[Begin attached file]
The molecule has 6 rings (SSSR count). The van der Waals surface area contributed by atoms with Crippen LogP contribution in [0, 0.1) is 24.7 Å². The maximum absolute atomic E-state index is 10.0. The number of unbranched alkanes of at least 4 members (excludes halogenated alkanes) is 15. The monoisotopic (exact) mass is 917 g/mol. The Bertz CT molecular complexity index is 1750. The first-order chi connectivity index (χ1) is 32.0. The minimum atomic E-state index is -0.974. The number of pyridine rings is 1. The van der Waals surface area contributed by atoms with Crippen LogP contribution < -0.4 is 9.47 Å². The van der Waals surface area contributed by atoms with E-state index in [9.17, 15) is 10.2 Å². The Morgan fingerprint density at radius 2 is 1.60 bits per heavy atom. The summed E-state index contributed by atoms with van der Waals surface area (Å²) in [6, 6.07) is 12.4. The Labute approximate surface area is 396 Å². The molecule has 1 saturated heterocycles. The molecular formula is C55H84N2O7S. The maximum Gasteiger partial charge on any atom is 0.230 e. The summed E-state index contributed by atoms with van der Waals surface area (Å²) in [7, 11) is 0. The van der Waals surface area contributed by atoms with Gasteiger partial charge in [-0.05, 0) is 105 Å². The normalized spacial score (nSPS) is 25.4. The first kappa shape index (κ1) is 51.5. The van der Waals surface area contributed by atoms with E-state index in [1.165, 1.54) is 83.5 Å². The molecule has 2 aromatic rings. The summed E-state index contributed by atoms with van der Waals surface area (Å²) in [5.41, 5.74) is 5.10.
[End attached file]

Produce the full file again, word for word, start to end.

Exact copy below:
The molecule has 6 rings (SSSR count). The van der Waals surface area contributed by atoms with Crippen LogP contribution in [0, 0.1) is 24.7 Å². The maximum absolute atomic E-state index is 10.0. The number of unbranched alkanes of at least 4 members (excludes halogenated alkanes) is 15. The monoisotopic (exact) mass is 917 g/mol. The Bertz CT molecular complexity index is 1750. The first-order chi connectivity index (χ1) is 32.0. The minimum atomic E-state index is -0.974. The number of pyridine rings is 1. The van der Waals surface area contributed by atoms with Crippen LogP contribution < -0.4 is 9.47 Å². The van der Waals surface area contributed by atoms with E-state index in [9.17, 15) is 10.2 Å². The Morgan fingerprint density at radius 2 is 1.60 bits per heavy atom. The summed E-state index contributed by atoms with van der Waals surface area (Å²) in [6, 6.07) is 12.4. The Labute approximate surface area is 396 Å². The molecule has 1 saturated heterocycles. The molecular formula is C55H84N2O7S. The maximum Gasteiger partial charge on any atom is 0.230 e. The summed E-state index contributed by atoms with van der Waals surface area (Å²) in [7, 11) is 0. The van der Waals surface area contributed by atoms with Gasteiger partial charge in [-0.05, 0) is 105 Å². The normalized spacial score (nSPS) is 25.4. The first kappa shape index (κ1) is 51.5. The van der Waals surface area contributed by atoms with E-state index in [1.165, 1.54) is 83.5 Å². The molecule has 2 aromatic rings. The summed E-state index contributed by atoms with van der Waals surface area (Å²) in [5.41, 5.74) is 5.10.